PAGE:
Despite many accomplishments in vaccine research over the years, much remains to be done. NIAID-supported investigators in the United States and other countries and in NIAID laboratories in Bethesda, Maryland, and Hamilton, Montana, are working to reduce the burden of illness by helping to develop vaccines against diseases old and new.
NIAID has three broad goals in vaccine research:
- Identify new vaccine candidates to prevent diseases for which no vaccines currently exist.
- Improve the safety and efficacy of existing vaccines.
- Design novel vaccine approaches, such as new delivery systems and adjuvants.
To achieve these goals, NIAID conducts and supports basic and applied research in fields such as immunology, microbiology, and disease pathology.
Hundreds of millions of people around the world suffer illness and death from HIV/AIDS and from the ancient scourges of malaria and tuberculosis. For this reason, NIAID has made developing new or improved vaccines for these illnesses a top priority. Other priorities include vaccine research on disease-causing agents that either arise naturally, such as dengue virus and the bacterium that causes tuberculosis, or that might be deliberately released in an act of bioterrorism, such as the smallpox virus. Finding ways to more quickly produce vaccines against strains of influenza that occur seasonally and those that experts fear may spark a pandemic is another priority area in which NIAID-supported researchers are making progress.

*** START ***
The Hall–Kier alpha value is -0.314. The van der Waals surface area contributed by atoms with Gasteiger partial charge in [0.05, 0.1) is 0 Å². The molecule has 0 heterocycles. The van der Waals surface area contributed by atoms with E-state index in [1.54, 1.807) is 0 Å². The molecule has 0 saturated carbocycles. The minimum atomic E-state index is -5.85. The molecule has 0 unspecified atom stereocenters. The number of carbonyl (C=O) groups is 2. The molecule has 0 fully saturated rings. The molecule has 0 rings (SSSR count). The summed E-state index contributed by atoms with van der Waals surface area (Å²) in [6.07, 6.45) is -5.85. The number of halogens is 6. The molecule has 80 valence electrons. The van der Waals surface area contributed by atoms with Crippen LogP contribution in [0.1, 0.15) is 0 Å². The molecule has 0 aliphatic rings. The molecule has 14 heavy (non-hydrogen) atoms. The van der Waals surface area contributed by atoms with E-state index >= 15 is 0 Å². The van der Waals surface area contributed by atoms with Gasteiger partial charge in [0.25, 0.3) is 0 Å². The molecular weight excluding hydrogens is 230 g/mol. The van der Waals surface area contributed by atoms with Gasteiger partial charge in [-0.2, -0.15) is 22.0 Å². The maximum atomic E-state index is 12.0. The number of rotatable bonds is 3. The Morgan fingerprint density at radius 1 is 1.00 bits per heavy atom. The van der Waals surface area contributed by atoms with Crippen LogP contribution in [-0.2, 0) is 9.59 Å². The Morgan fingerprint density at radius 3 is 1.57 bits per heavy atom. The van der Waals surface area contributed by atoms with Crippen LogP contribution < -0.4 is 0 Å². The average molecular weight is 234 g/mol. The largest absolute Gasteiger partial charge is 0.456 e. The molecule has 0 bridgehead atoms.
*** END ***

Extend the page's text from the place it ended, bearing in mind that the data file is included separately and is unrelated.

Vaccines against such emerging microbes must be safe, easy to administer, and fast-acting—even to the point of providing immunity shortly after exposure to the microbe. In addition to developing vaccines against classic infectious diseases, NIAID and other government agencies are working to develop new and improved vaccines against chronic diseases with infectious origins as well as autoimmune diseases and other immune-mediated conditions.